Dean Karau column: New book shows how Kewanee's varied parks created

·3 min read
Glen oak Park -- early 20th century
Glen oak Park -- early 20th century

At a Kewanee Chamber of Commerce luncheon on July 2, 1919, Kewanee mogul Emerit E. Baker offered a gift of $50,000 for purchasing and improving parks and playgrounds, the largest gift of its kind in the city’s history.

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Dean Karau
Dean Karau

E. E. Baker, president of the Kewanee Boiler Company, conditioned the gift on the organization of a park district, the election of a board of commissioners, raising a like amount by bond issue, and levying a sufficient tax to retire the bonds and maintain the parks.

The conditions were met, and the Kewanee Park District came into being. That fall, the park district began planning its park system. Real estate broker A. J. Anderson purchased property for the Park Board without any compensation whatsoever.

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The first park would be aptly called Northeast Park and would have a swimming pool, a wading pool, a playground, a ballfield, tennis courts, and gardens. The second would be Liberty Park, located on a triangular piece of land bordered by the railroad tracks, Rose Street, and Franklin Street. The already-established Chautauqua Park would be purchased from the West End Business Men’s Association and would be improved to become the third park in the system.

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Finally, the fourth park, Valley Park, would be carved out of Coal Valley. Tentative plans included roads, walks, dams, a lake, a golf course, a field house, several shelters, a playground, a large picnic ground, and a possible campground. The park was later renamed Baker Park.

Early Kewanee, pre-1875, looking at the west of Tremont (about where Peoples Bank is Today)
Early Kewanee, pre-1875, looking at the west of Tremont (about where Peoples Bank is Today)

But Kewanee was not without parks before the park district was formed. There were parks with lakes for swimming, boating, and ice skating in winter; parks for walking, picnicking, and enjoying well-tended garden beds; parks with baseball and football fields, tennis courts, and golf courses; parks with campgrounds and playgrounds; there was even a park with concrete wading and swimming pools.

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The first ground used for activities and which could generously be described as “park – like” was laid out in 1837 when the Wethersfield Colony was founded. The first park in Kewanee was conceived almost as soon as the new village was laid out in 1854.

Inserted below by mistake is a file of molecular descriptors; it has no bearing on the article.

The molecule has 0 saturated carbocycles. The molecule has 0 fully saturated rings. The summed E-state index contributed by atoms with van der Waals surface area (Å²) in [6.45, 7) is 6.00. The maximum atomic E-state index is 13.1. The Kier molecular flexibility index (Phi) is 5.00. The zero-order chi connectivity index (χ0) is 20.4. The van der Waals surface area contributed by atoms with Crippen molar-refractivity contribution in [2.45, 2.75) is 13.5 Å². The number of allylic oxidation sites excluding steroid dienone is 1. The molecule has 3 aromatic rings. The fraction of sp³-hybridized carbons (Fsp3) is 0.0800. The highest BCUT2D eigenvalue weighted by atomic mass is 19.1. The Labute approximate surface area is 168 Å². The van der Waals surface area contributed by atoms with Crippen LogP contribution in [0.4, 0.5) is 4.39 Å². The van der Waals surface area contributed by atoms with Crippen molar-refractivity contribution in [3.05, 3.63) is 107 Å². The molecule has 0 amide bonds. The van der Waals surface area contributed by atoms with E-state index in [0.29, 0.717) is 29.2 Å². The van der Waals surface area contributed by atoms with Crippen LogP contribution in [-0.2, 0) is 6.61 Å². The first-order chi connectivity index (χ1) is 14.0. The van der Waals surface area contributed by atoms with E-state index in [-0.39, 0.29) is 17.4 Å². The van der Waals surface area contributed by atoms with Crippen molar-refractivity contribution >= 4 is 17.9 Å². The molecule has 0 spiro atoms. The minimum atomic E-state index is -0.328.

Kewanee’s park system has grown into places of activity and achievement, of beauty and serenity. Kewaneeans (and former Kewaneeans) should be proud of the history of their parks.

Red Oak Hollow -- late 19th century
Red Oak Hollow -- late 19th century
West Park -- early 20th century
West Park -- early 20th century
Crystal Lake Park -- early 20th century
Crystal Lake Park -- early 20th century

Kewanee park history book

My new book, A BRIEF HISTORY OF THE FIRST YEARS OF KEWANEE PARKS, is available on Amazon.com for $15 and will be available at the Kewanee Historical Society’s Robert and Marcella Richards Museum by the end of May. It will also be available at the Kewanee Public Library.

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The goal of my book was not to tell a complete history of all the parks that have graced Kewanee’s landscape over the last 180-some years. Rather, my purpose was only to describe briefly when each of those parks came into being along the arc of Kewanee’s history, and a little background for the reasons why.

Many of the stories originally appeared in my weekly Dusty Roads® history column in the Kewanee Star Courier and on my Dusty Roads® Facebook page. For many of them, I have updated the information and have enhanced the photographs and art, including adding color.

(Larry Lock, former president of the Kewanee Historical Society and co-curator of its museum, kindly reviewed my book for accuracy. My close friend, Dick Nagel, edited it. All errors, of course, are mine.)

East Park -- early 20th century
East Park -- early 20th century
Sans Souci park -- early 20th century
Sans Souci park -- early 20th century

This article originally appeared on Star Courier: Dean Karau column: New book shows how Kewanee's varied parks created